The aim is for the ODI to be open for business by September 2012.  It will draw on complementary sources and users of data - businesses, the public sector, academia and overseas interests – and the ODI will serve to support greater cooperation, integration and bridge-building between them.

The core objective of the Open Data Institute will be to provide an incubator environment, where individuals and organisations from differing backgrounds and sectors can come together to explore and exploit the opportunities of Open Data.  As part of a broad range of activity the ODI will, for example:

  • Through annual open competitions, deliver focused support to small businesses that show the greatest promise for the exploitation of Open Data.  Mentoring teams will advise and help these young companies and start-ups in both the technical and business aspects of Open Data exploitation;
  • Engage with a range of businesses and facilitate and support their exploitation of Open Data.  The ODI will undertake focused engagements to demonstrate the way in which a particular business can identify Open Data that can enhance its own processes, products and services – and, consequently, grow its profitability;
  • Hold Total Immersion events – 2-4 week ‘appathons’ or ‘hackathons’ that would support specific ‘data wrangling’ activities, work on newly released data sets, or the data of a specific organisation, and provide sustained effort to develop new use cases and business cases for Open Data;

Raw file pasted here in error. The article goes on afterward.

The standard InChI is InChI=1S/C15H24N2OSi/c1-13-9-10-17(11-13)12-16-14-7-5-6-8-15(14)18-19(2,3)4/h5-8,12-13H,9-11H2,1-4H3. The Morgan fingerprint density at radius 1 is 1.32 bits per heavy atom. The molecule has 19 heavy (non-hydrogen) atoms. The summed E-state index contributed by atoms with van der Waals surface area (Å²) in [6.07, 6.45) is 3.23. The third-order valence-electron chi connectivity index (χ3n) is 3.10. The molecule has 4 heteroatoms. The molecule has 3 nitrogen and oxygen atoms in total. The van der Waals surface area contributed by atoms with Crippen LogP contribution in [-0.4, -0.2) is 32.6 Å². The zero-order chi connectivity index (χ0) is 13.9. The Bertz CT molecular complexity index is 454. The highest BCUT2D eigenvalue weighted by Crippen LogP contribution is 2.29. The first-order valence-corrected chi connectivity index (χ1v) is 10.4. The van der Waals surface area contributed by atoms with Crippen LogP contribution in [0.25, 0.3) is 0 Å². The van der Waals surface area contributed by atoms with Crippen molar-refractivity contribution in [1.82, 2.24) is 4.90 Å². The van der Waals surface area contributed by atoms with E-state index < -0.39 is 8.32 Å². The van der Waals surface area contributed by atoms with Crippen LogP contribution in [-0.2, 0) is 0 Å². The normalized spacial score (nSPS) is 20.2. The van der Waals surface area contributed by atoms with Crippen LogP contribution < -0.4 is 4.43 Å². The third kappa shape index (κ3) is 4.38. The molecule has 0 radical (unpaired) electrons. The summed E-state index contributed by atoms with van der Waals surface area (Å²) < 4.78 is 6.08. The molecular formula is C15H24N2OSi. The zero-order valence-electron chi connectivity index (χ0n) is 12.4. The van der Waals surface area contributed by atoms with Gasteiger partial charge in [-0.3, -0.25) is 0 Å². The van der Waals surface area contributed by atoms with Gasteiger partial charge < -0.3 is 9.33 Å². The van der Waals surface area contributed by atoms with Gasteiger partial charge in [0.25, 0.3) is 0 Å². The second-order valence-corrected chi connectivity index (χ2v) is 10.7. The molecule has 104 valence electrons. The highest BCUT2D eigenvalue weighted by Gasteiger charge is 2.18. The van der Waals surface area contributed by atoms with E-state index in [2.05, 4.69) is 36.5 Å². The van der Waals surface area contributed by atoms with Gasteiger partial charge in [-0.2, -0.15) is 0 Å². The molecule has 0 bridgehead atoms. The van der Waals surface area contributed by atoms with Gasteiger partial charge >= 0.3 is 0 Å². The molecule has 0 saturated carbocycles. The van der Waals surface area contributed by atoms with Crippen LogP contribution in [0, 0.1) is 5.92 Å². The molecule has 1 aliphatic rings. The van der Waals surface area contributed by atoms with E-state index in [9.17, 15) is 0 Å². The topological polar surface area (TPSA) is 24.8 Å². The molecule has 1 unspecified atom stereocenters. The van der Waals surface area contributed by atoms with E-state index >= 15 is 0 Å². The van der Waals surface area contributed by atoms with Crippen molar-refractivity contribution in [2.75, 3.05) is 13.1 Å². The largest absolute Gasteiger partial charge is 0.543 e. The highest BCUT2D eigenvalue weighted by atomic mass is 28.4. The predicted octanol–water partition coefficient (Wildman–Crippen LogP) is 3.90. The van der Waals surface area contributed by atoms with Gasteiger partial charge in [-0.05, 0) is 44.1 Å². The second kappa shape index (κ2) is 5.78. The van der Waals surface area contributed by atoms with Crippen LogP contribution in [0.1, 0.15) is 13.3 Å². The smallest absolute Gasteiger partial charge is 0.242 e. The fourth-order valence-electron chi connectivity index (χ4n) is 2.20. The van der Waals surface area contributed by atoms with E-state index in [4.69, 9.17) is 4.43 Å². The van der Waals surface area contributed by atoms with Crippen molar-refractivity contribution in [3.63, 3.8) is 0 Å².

• The ODI Jump Start scheme, which will draw on the considerable talents of UK students. The ODI will provide technical and business support for ultra early start-ups that have significant Open Data potential and offer them an opportunity to develop their business ideas with the support of the ODI for up to a year;
  • Train a cohort of Open Data entrepreneurs, developers, technologists, and evangelists through a variety of training courses to be offered in the area of Open and Linked Data Technologies. 

The government investment of up to £10 million, over five years, will be a precursor to matched funding from the private sector.  Public funding will allow the ODI to be established quickly and will lead to a coordinated and strategic programme of development and exploitation as the area grows.  

The government and public sector will also be major beneficiaries of the work of the ODI and public funding will be vital to demonstrate, encourage, promote and develop the use of this valuable resource by the private sector.  Matched funding from the private sector may comprise, for example, corporate sponsorship, donations, contributions in kind, research grants and other paid work. 

To see the implementation plan for the Open Data Institute please visit: ODI Implementation Plan.

View the full press release including notes to editors here.


Last updated on Tuesday 22 May 2012 at 16:48